Deciphering Long-Term Assets
Is it a disaster? To quote ESPN sports broadcaster Lee Corso: “Not so fast, my friend.”
We have noticed a lot of recent discussions about the exposure credit unions have had to long-term assets and wanted to point out that it may not be as bad as some folks think.
According to a June 5, 2014, article from The Wall Street Journal, “Credit unions’ net holdings of long-term assets, a measure of exposure to rising interest rates, rose to an all-time high at the end of 2013 to 35.85% of total assets, according to the NCUA. The increase comes as some credit unions are adopting lax standards for mortgage and home-equity loans and lines of credit reminiscent of those leading up to the financial crisis, according to interviews. Credit unions also are extending the duration on investments like mortgage bonds, regulatory data show.”
The article implied that a higher net long-term assets ratio results in an increased asset-side interest rate risk.
The definition of long-term assets in the NCUA's FPR User's Guide is “Net Long-Term Assets/Total Assets Ratio: The sum of real estate loans which will not refinance, re-price or mature within five years, member business loans, investments with remaining maturities of more than three years, NCUSIF deposit, land and building, and other fixed assets divided by total assets.”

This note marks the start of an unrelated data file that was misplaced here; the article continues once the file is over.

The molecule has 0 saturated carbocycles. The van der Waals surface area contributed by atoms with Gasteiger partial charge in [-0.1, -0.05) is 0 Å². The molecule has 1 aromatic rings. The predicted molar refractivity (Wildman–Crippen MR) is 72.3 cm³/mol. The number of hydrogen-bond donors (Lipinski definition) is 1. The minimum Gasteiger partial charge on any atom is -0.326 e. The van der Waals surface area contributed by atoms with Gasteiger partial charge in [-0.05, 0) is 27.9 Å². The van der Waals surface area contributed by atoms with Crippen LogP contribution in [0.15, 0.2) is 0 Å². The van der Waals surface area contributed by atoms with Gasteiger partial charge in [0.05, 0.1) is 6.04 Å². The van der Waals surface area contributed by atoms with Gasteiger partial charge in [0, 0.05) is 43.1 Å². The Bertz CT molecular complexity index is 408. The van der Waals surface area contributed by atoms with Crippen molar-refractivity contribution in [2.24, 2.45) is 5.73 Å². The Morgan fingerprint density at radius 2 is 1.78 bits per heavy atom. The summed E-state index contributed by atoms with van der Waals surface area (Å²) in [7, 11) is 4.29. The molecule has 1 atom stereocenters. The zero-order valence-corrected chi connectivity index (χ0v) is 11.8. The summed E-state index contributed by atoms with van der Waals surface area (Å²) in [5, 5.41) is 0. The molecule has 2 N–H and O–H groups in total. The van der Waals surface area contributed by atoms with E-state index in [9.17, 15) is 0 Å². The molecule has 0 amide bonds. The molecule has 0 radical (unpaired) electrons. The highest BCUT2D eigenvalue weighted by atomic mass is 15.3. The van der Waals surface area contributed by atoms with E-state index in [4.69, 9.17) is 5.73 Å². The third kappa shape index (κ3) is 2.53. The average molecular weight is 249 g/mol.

Surprisingly enough, variable rate investments are considered net long-term assets while variable rate real estate loans are not. Credit unions can buy variable rate investments to mitigate the risks associated with rising interest rates, yet see their net long-term asset ratio worsen.
In essence, a credit union could have longer-term investments whose rates change in 36 to 60 months (think 5/1 ARMS), yet have their net long-term assets ratio imply that an increased interest rate risk exists, when that risk does not.
With loan-to-asset ratios nearing an all-time low, investments are becoming an increasingly larger factor in net interest income and that is what ultimately pays the bills. Historically, boards of directors have properly focused on lending while treating investments as the leftovers.
Currently, with investments making up approximately one-third of credit unions’ balance sheets, it is of the utmost importance to ensure that the second biggest asset class does not present an inordinate amount of interest rate risk going forward.
Yet, the net long-term assets ratio does not take variable rate investments into account. Therefore, the ratio is a flawed measurement of interest rate risk and WSJ, if they had conducted more research, would have noted that point.
We could be poised for higher short-term interest rates in the near future and the cost of funds of many credit unions is tied to short-term rates as opposed to long-term rates. The net long-term assets ratio does not adequately measure the interest rate risk in investment portfolios. Instead, credit unions should use their own ALM models to determine exposure to rising rates and to ensure that the variable rate component of their investment portfolio is sufficient to offset the fixed rate component of the loan portfolio.
Thomas Bonds is owner of Bonds Capital Group and a SVP at Investments Professionals Inc. He can be reached at 205-383-8980 or email@example.com.